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KCI Project Agreement Progresses As Kansas City Continues Negotiations With Edgemoor

Edgemoor Infrastructure & Real Estate
The Kansas City Council got back to work negotiating a development agreement with Edgemoor Infrastructure and Real Estate on the KCI terminal project Thursday.

Kansas City officials on Thursday weighed in on negotiations for an agreement with Maryland-based Edgemoor Infrastructure & Real Estate to build an estimated $1 billion new terminal at Kansas City International Airport. 

A skeptical city council heard the latest changes to the Memorandum of Understanding — a development agreement that sets out terms, guidelines and landmarks for the project. A previous version of the MOU was rejected by the council late last year and Edgemoor was nearly booted from the project altogether.

Several council members said the initial agreement was vague on financial details, didn't guarantee enough community benefits and left the city on the hook for millions of dollars should the project be terminated early.

Attorneys working on behalf of the city on Thursday said they're making progress on those fronts. 

More specifics on financing

After the competitive bidding process, city officials praised Edgemoor's team for their flexibility on financing models. But by the time the first MOU was presented, council members were ready for more specifics. 

Edgemoor will officially commit to 100 percent debt-only financing, which they estimate will save the city $90 million. 

Generally, private equity on a project this large would demand around a ten percent interest rate, as opposed to a four percent interest rate on debt. 

Attorneys also addressed a provision that leaves the city on the hook for up to $30 million should the project terminate early. This would pay Edgemoor for work already completed, like designs or environmental studies. The city would be able to keep that work.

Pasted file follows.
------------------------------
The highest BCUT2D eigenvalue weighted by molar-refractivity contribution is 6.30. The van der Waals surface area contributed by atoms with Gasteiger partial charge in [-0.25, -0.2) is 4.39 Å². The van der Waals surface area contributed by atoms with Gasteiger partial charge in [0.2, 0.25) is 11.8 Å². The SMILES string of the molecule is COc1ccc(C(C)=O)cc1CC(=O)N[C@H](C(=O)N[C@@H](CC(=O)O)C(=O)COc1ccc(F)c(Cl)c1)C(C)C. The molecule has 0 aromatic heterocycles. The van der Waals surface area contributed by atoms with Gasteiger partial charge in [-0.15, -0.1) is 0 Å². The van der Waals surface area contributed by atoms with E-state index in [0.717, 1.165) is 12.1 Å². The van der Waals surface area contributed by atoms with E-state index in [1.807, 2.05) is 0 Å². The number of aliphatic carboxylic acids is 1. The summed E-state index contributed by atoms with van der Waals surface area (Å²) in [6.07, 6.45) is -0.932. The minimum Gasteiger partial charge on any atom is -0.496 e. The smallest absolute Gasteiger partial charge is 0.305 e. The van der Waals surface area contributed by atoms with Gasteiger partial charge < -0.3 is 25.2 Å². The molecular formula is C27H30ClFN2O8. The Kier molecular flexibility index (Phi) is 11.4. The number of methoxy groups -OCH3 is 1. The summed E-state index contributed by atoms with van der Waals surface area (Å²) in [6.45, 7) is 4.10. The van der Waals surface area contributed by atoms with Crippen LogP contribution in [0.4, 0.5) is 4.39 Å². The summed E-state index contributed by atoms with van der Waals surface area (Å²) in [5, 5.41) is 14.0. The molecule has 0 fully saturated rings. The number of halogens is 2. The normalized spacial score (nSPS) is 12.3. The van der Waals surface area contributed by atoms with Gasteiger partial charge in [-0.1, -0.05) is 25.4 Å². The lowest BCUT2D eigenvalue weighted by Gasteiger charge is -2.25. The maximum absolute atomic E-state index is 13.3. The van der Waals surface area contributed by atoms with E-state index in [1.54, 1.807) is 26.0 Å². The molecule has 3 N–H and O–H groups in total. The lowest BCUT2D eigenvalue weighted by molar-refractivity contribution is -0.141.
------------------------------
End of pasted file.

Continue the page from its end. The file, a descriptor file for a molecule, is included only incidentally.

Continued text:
Councilman Kevin McManus wants to limit the scope of costs that would need to be reimbursed to further reduce that $30 million cap. 

Councilman Quinton Lucas suggested that any costs incurred by Edgemoor before November's election, in which resident overwhelmingly approved construction of a new terminal, not be eligible for reimbursement. 

A better community benefits agreement

When the city campaigned for a new terminal, they promised the project would not only create temporary jobs, but benefit the broader community. Several council members thought the first version of the community benefits agreement fell short of that goal. 

The agreement will still include free or subsidized transportation options and licensed child care for workers, as well as an on-site health clinic, pay without delay and workforce training during the project. 

It adds a pre-apprenticeship program, where about 40 inexperienced workers per week would receive on- the-job training and, on completion, be guaranteed work on the project. Edgemoor estimates that workers who go through this program would represent about five percent of the total workforce. 

The value of the new community benefits agreement is valued at $24.2 million — nearly double the previous version. 

Edgemoor  also clarified their promise to include 35 percent participation on site for minority and women-owned construction firms. That will break down into 20 percent minority-owned firms, and 15 percent women-owned firms. They pledge to make their best effort to meet the same goals for professional services. 

Lucas wants those goals set in stone, but also says Thursday's update showed progress despite some still-needed improvements. 

"I think there's still some of us who still say reimbursement costs too much, community benefit, too little. It's not a question of if we have them, it's a question of how we do it to make sure we protect everybody the best," Lucas says.  

A complete list of concerns from city council members will be passed along to Edgemoor.

Edgemoor managing director Geoff Stricker says they are meeting with the city's negotiating staff Friday. 

"We're confident that we can work through all those items quickly," Stricker says.

The council set a timeline to finalize and MOU by the end of January. Should it extend past that into late February, the timeline for the project could be delayed. 

Lisa Rodriguez is a reporter and the afternoon newscaster for KCUR 89.3. Connect with her on Twitter @larodrig

Slow news days are a thing of the past. As KCUR’s news director, I want to cut through the noise, provide context to the headlines, and give you news you can use in your daily life – information that will empower you to make informed decisions about your neighborhood, your city and the region. Email me at lisa@kcur.org or follow me on Twitter @larodrig.
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